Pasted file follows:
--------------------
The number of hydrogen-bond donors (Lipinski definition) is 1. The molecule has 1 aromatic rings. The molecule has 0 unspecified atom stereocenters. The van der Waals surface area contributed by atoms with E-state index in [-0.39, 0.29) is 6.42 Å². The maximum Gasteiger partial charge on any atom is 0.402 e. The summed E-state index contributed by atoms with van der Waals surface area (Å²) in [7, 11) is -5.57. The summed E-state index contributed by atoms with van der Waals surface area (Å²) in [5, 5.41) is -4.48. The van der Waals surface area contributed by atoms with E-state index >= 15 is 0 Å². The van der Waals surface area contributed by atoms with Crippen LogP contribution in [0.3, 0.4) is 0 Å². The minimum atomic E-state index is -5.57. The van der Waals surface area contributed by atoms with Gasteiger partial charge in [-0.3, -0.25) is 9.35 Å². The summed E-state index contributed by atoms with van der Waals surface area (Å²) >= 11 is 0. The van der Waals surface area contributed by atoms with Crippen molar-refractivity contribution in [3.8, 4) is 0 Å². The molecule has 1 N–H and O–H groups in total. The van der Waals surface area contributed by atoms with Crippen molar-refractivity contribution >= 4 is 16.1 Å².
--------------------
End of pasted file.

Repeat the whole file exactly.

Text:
The number of hydrogen-bond donors (Lipinski definition) is 1. The molecule has 1 aromatic rings. The molecule has 0 unspecified atom stereocenters. The van der Waals surface area contributed by atoms with E-state index in [-0.39, 0.29) is 6.42 Å². The maximum Gasteiger partial charge on any atom is 0.402 e. The summed E-state index contributed by atoms with van der Waals surface area (Å²) in [7, 11) is -5.57. The summed E-state index contributed by atoms with van der Waals surface area (Å²) in [5, 5.41) is -4.48. The van der Waals surface area contributed by atoms with E-state index >= 15 is 0 Å². The van der Waals surface area contributed by atoms with Crippen LogP contribution in [0.3, 0.4) is 0 Å². The minimum atomic E-state index is -5.57. The van der Waals surface area contributed by atoms with Gasteiger partial charge in [-0.3, -0.25) is 9.35 Å². The summed E-state index contributed by atoms with van der Waals surface area (Å²) >= 11 is 0. The van der Waals surface area contributed by atoms with Crippen molar-refractivity contribution in [3.8, 4) is 0 Å². The molecule has 1 N–H and O–H groups in total. The van der Waals surface area contributed by atoms with Crippen molar-refractivity contribution >= 4 is 16.1 Å².